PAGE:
Good as Gold
Story Lindsay Wilson
In late summer, splashes of gold begin to line roadsides and strew across fields. Those small yellow blooms atop 2- to 3-foot stems are one of nature’s last reminders of long days of full sun and summer’s heat as we edge toward winter. Goldenrod, an herb used medicinally for centuries by Native Americans and throughout Europe, offers pollinators some of the last nectar of the season and us its medicine.
There are more than 100 species, most originating in North America, and all can be used interchangeably, for the most part, but some are more astringent (drying), while others are more fragrant (aromatic). The two used most commonly in Mississippi are Solidago canadensis (Canada goldenrod) and Solidago odora (sweet goldenrod). In Latin, Goldenrod’s genus name, “Solidago,” essentially means “to make whole.”
Like dandelion, goldenrod is often undervalued due to its profusion. We often equate exotic, hard-to-find herbs with good medicine but dismiss easily obtained ones as inferior. Herbalist Phyllis D. Light teaches that our “medicine is always nearby.”
It’s hard to talk about goldenrod without addressing the myth that floats around every year when it is in bloom. Let’s put it this way: The myth floats around, not its pollen.
Many blame their pollen allergies in the early fall on the easy-to-spot blooms; however, the pollen granules of goldenrod are large, sticky and too heavy for wind pollination and must be pollinated by insects. The fault, instead, lies in patches of wind-pollinated ragweed that often grow in close proximity to the blameless goldenrod.
Contrary to the myth, Midwestern herbalist Matthew Wood finds that goldenrod is one of his best herbs for pet allergies (feline in particular). It is also used for hay fever and general, over-secretion of mucous and red, irritated eyes.
Its warming and astringent properties make it useful for many “cold and wet” disorders of the body. For example, you can use it to combat sinus infections, flus, yeast overgrowth and even cold, arthritic joints.
The flowers and leaves (and sometimes roots) are the parts of the plant used, and you can take it as a tea or tincture. (If you gather the herb to dry for tea, I suggest only drying the leaves as the flowers will simply turn into puffs.)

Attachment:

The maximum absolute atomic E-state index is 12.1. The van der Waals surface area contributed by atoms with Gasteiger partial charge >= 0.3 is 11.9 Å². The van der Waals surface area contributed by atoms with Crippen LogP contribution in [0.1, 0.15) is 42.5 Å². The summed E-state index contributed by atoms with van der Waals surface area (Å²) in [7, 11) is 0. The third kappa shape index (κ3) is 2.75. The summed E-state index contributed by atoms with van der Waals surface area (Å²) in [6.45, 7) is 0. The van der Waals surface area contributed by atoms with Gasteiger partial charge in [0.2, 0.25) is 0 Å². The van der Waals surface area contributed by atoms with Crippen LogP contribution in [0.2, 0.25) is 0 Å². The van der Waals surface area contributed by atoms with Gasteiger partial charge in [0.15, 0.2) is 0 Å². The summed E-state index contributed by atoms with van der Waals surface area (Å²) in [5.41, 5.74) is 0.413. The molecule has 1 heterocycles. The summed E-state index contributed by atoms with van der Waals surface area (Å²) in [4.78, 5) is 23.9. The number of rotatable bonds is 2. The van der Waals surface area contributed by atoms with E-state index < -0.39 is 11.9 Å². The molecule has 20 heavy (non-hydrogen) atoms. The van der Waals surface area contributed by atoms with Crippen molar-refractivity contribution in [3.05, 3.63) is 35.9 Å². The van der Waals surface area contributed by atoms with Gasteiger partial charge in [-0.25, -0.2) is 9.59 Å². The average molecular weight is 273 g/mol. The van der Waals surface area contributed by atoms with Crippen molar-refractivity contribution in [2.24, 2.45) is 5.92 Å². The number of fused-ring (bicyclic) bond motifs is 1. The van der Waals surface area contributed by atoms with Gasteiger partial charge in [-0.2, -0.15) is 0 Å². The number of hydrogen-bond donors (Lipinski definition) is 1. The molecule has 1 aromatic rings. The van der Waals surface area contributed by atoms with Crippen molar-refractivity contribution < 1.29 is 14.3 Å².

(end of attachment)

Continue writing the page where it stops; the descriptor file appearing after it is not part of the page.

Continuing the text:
Goldenrod earned its footnote in the annals of American history as one of the main herbs sipped on by protestors following the dumping of tea into the Boston Harbor in 1773. These herbal brews were called “Liberty Teas.”
Sweet goldenrod leaf tea is also called “Blue Mountain Tea” and was sipped by folks east of the Mississippi River to calm the nerves and settle the stomach — it is a relaxing nervine and an aromatic carminative (relieves gas and “stuck” digestion).
One of the herb’s most acclaimed medicinal attributes is its use for kidney issues. Because it is diuretic and anti-inflammatory, it is commonly formulated in kidney tonic blends to prevent and break down kidney stones and clear urinary obstructions. Traditionally, herbalists will blend goldenrod with oakleaf hydrangea root to work on kidney stones and wild yam root to calm spasms.
Used externally (as a fresh plant poultice or infused in oil as a salve), goldenrod is a great wound-healer. It is anti-microbial and will staunch bleeding. For pulled muscles and to repair damaged connective and muscle tissue, infuse in a whole oil (like extra-virgin olive oil) and apply it, topically, to the troubled area. To boost its effect, infuse your oil with other herbs like red cedar (warming, circulatory), comfrey (tissue-healing) and horsetail (silica-rich).
Here is an early fall preparation I make each year as an herbal tonic to prepare my body for the fall months. It is called an oxymel, which is 75% apple cider vinegar (ACV) and 25% local honey. Paired with goldenrod, you can expect this herbal oxymel to help expectorate excess phlegm from the lungs, opening up the air passages, making it easier to breathe.
• Chop up freshly harvested flowering tops and leaves.
• Place chopped herb into quart jar until loosely packed and about ¾ full.
• In another jar, mix honey and ACV (shake well until fully blended).
• Pour honey-ACV mixture over herb until jar is full.
• Cover top of jar with parchment paper and screw on a lid. (The parchment paper will keep the metal jar lid from oxidizing due to the vinegar. You may also use a plastic, screw-top lid if you have one.)
• Store in a cool, shady spot for four to six weeks, strain and bottle.
• Take two to four tablespoons a day.